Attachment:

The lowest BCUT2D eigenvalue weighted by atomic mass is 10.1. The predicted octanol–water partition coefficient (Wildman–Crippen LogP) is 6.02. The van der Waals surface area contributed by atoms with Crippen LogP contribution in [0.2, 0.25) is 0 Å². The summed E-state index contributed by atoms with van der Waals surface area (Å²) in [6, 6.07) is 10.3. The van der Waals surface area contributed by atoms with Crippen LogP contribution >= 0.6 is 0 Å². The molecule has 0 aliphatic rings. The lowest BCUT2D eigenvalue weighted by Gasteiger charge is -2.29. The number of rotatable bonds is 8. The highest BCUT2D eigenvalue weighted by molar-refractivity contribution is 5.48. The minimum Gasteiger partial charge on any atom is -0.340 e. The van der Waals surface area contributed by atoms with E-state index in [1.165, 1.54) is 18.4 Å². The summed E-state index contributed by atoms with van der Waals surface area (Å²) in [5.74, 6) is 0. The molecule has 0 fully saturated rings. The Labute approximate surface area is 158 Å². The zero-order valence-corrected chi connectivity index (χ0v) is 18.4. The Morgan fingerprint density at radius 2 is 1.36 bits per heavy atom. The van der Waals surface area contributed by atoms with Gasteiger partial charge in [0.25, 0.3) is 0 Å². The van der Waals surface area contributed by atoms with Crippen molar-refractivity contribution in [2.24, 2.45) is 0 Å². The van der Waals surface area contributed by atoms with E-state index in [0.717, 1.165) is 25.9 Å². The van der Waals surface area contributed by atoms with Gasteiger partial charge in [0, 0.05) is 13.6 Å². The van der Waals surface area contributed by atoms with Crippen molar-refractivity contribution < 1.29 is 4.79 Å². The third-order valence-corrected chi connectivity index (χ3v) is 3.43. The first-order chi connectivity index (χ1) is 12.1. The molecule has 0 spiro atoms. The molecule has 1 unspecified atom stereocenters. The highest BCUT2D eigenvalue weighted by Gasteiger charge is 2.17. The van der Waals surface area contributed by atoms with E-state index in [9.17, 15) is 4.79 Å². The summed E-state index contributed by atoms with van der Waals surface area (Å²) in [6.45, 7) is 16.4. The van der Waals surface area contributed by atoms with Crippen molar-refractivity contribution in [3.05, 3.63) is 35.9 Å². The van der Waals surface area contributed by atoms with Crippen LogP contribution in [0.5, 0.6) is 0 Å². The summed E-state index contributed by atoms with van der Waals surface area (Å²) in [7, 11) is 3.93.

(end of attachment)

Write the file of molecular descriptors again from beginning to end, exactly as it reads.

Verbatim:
The lowest BCUT2D eigenvalue weighted by atomic mass is 10.1. The predicted octanol–water partition coefficient (Wildman–Crippen LogP) is 6.02. The van der Waals surface area contributed by atoms with Crippen LogP contribution in [0.2, 0.25) is 0 Å². The summed E-state index contributed by atoms with van der Waals surface area (Å²) in [6, 6.07) is 10.3. The van der Waals surface area contributed by atoms with Crippen LogP contribution >= 0.6 is 0 Å². The molecule has 0 aliphatic rings. The lowest BCUT2D eigenvalue weighted by Gasteiger charge is -2.29. The number of rotatable bonds is 8. The highest BCUT2D eigenvalue weighted by molar-refractivity contribution is 5.48. The minimum Gasteiger partial charge on any atom is -0.340 e. The van der Waals surface area contributed by atoms with E-state index in [1.165, 1.54) is 18.4 Å². The summed E-state index contributed by atoms with van der Waals surface area (Å²) in [5.74, 6) is 0. The molecule has 0 fully saturated rings. The Labute approximate surface area is 158 Å². The zero-order valence-corrected chi connectivity index (χ0v) is 18.4. The Morgan fingerprint density at radius 2 is 1.36 bits per heavy atom. The van der Waals surface area contributed by atoms with Gasteiger partial charge in [0.25, 0.3) is 0 Å². The van der Waals surface area contributed by atoms with Crippen molar-refractivity contribution in [2.24, 2.45) is 0 Å². The van der Waals surface area contributed by atoms with E-state index in [0.717, 1.165) is 25.9 Å². The van der Waals surface area contributed by atoms with Gasteiger partial charge in [0, 0.05) is 13.6 Å². The van der Waals surface area contributed by atoms with Crippen molar-refractivity contribution < 1.29 is 4.79 Å². The third-order valence-corrected chi connectivity index (χ3v) is 3.43. The first-order chi connectivity index (χ1) is 12.1. The molecule has 0 spiro atoms. The molecule has 1 unspecified atom stereocenters. The highest BCUT2D eigenvalue weighted by Gasteiger charge is 2.17. The van der Waals surface area contributed by atoms with E-state index in [9.17, 15) is 4.79 Å². The summed E-state index contributed by atoms with van der Waals surface area (Å²) in [6.45, 7) is 16.4. The van der Waals surface area contributed by atoms with Crippen molar-refractivity contribution in [3.05, 3.63) is 35.9 Å². The van der Waals surface area contributed by atoms with Crippen LogP contribution in [0.5, 0.6) is 0 Å². The summed E-state index contributed by atoms with van der Waals surface area (Å²) in [7, 11) is 3.93.